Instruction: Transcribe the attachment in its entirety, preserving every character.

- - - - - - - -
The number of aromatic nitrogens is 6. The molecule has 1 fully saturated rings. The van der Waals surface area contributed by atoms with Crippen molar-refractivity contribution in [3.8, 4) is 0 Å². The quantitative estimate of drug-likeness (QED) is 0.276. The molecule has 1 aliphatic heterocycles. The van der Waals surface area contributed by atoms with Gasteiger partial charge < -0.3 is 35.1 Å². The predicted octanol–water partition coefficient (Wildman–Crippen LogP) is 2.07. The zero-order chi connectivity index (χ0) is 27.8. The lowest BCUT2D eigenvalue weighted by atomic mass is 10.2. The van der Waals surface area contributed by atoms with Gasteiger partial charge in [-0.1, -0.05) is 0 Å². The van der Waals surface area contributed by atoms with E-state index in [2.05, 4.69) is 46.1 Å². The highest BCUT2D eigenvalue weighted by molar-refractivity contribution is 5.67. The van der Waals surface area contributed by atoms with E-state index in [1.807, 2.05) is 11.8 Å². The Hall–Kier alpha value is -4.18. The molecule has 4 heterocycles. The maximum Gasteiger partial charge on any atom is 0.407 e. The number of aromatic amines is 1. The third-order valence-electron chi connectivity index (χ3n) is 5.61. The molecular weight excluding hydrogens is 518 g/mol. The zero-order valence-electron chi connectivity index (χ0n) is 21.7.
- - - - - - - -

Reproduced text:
The number of aromatic nitrogens is 6. The molecule has 1 fully saturated rings. The van der Waals surface area contributed by atoms with Crippen molar-refractivity contribution in [3.8, 4) is 0 Å². The quantitative estimate of drug-likeness (QED) is 0.276. The molecule has 1 aliphatic heterocycles. The van der Waals surface area contributed by atoms with Gasteiger partial charge < -0.3 is 35.1 Å². The predicted octanol–water partition coefficient (Wildman–Crippen LogP) is 2.07. The zero-order chi connectivity index (χ0) is 27.8. The lowest BCUT2D eigenvalue weighted by atomic mass is 10.2. The van der Waals surface area contributed by atoms with Gasteiger partial charge in [-0.1, -0.05) is 0 Å². The van der Waals surface area contributed by atoms with E-state index in [2.05, 4.69) is 46.1 Å². The highest BCUT2D eigenvalue weighted by molar-refractivity contribution is 5.67. The van der Waals surface area contributed by atoms with E-state index in [1.807, 2.05) is 11.8 Å². The Hall–Kier alpha value is -4.18. The molecule has 4 heterocycles. The maximum Gasteiger partial charge on any atom is 0.407 e. The number of aromatic amines is 1. The third-order valence-electron chi connectivity index (χ3n) is 5.61. The molecular weight excluding hydrogens is 518 g/mol. The zero-order valence-electron chi connectivity index (χ0n) is 21.7.